Until I retired from the practice of law in 2014, and before I had then conducted a huge process of downsizing and discarding of superfluous possessions of every description, I harboured all the personal diaries I had written since the age of fourteen years. The writing continued unabated on a nearly daily basis through boarding school, university, law school and roughly 40 years of the practice of law in Almonte. But when I retired all those sentimental texts went to the garbage heap. I had no hesitation doing so whatsoever. I knew that the value of the records was its performance not its substance. I couldn’t imagine that anyone might delight in reading my diaries. They even bored me except to the extent that one chortles upon seeing an old photograph and I had long ago given up re-reading them. The unglamorous account of one’s life can be quite diminishing!
Lest it appear that this destructive event meant a discontinuance of my personal diaries, I should clarify that I had promoted the vernacular from handwritten or typewritten text and computer generated files to the more modern web-based blog which in turn was magnified to include a personal web site complete with domain name and yearly web hosting fees. In July, 2011 I was honoured to be asked to contribute a weekly column to our local e-newspaper which initially caused me much concern as I had to learn to walk the line between personal account and public delivery. Though I have adapted to the communal forum, I continue to write my diary through my blog and web site. The upshot is that, in spite of the change of platform, I still write almost daily and the motivation is as undiluted today as it ever was.
I reiterate that long ago I abandoned any misguided opinion regarding the value of my diaries or any wistful longing for preservation of personal accounts. It would amount to sensational understatement to confess the mediocrity of my life. Besides there is already too much for people to read, not to mention that almost everyone I know has a blog or web site, each only moderately more scintillating than the cryptic and usually inane messages abounding on Twitter and Facebook. To achieve anything approaching the interest of an article in the New York Times or even a well-researched piece in a small urban publication is an ambition to which few shall succeed.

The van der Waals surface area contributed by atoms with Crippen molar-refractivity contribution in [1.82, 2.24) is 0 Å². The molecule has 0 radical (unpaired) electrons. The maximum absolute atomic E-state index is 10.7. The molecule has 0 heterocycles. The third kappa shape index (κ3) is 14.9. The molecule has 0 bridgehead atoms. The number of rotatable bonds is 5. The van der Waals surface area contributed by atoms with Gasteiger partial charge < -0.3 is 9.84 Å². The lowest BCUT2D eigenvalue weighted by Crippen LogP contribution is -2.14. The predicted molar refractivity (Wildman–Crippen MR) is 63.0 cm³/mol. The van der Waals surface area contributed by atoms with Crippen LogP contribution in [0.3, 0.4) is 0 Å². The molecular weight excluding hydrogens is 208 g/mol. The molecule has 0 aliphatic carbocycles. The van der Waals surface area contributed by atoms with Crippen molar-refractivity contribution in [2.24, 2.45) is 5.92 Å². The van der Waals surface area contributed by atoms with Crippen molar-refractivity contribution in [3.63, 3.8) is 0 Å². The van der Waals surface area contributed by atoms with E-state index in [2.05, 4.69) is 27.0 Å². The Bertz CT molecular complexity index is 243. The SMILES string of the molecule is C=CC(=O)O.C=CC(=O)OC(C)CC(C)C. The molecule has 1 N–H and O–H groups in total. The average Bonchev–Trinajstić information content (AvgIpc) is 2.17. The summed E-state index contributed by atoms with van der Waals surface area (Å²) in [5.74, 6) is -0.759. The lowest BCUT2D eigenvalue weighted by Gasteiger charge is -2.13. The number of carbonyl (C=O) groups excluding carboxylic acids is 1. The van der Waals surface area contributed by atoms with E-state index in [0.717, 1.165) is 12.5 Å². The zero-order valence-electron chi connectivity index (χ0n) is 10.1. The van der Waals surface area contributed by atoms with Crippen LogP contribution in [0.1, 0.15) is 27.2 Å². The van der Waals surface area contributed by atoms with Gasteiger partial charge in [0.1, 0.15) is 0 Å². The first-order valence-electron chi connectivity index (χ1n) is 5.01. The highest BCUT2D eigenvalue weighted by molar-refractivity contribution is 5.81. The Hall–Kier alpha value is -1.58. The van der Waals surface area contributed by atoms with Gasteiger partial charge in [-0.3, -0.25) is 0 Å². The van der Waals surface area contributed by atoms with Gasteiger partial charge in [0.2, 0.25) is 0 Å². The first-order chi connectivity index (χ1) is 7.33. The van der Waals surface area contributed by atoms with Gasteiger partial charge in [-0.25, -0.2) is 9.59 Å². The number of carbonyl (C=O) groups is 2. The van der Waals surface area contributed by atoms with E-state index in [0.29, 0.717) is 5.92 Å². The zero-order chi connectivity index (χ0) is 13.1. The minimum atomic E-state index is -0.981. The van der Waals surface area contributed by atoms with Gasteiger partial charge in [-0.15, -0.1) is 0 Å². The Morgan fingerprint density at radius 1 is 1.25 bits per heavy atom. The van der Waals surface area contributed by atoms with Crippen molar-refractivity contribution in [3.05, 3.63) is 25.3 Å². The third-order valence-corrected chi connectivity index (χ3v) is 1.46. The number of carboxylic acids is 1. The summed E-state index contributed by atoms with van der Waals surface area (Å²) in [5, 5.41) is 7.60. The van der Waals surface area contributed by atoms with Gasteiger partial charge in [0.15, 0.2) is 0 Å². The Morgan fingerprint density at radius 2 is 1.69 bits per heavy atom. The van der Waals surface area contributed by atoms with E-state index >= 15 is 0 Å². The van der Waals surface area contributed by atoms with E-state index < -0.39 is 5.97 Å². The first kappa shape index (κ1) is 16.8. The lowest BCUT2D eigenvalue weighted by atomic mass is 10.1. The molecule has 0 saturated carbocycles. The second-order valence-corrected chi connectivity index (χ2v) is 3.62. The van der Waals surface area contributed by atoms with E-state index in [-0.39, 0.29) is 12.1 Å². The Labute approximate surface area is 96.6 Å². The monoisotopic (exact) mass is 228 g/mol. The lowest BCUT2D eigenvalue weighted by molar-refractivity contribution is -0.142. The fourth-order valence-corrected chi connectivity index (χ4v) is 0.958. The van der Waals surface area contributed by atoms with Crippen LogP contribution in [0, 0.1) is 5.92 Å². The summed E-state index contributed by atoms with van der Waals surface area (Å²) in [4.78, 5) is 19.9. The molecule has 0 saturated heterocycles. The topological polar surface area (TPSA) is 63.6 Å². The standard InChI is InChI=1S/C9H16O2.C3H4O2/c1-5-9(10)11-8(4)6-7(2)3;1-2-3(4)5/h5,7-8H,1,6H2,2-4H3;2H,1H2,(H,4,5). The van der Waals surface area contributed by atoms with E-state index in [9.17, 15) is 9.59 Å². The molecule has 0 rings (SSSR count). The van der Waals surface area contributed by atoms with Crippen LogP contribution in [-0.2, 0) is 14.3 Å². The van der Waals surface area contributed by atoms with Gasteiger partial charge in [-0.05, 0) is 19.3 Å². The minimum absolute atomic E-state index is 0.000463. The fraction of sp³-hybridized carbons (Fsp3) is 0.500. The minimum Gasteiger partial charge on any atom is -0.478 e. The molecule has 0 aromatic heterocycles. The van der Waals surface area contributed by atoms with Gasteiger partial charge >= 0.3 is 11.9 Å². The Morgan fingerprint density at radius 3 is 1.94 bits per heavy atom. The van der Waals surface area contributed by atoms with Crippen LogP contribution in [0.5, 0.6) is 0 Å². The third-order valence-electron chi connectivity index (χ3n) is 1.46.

A frank admission of this sort would seem to imply that for most people writing a diary is a redundancy and that one would be better counselled to confine one’s comments if any to one’s health and the weather. And yet there persists that “soothing” product of the “repose” of writing a diary. The reiteration of detail bestows an odd fermentation upon one’s life. The gathering of the particles of activity can magically accomplish a compound of reality which might not otherwise have existed. Whether it is the folding of events one upon the other or their dissection which creates or reveals the product I do not know. Might the act of writing be likened to photography for example? Both are designed to achieve a construct distinct from that which is being viewed.
Shamefully I attest that part of the persuasion of writing my diary is, with the benefit of technology, the ability to create a near-perfect production, immaculately justified, incorporating media (sound and images), spell-checked and skilfully formatted. Perhaps it is nothing more than the modern castle in the air, an expiation for lack of sensible profession.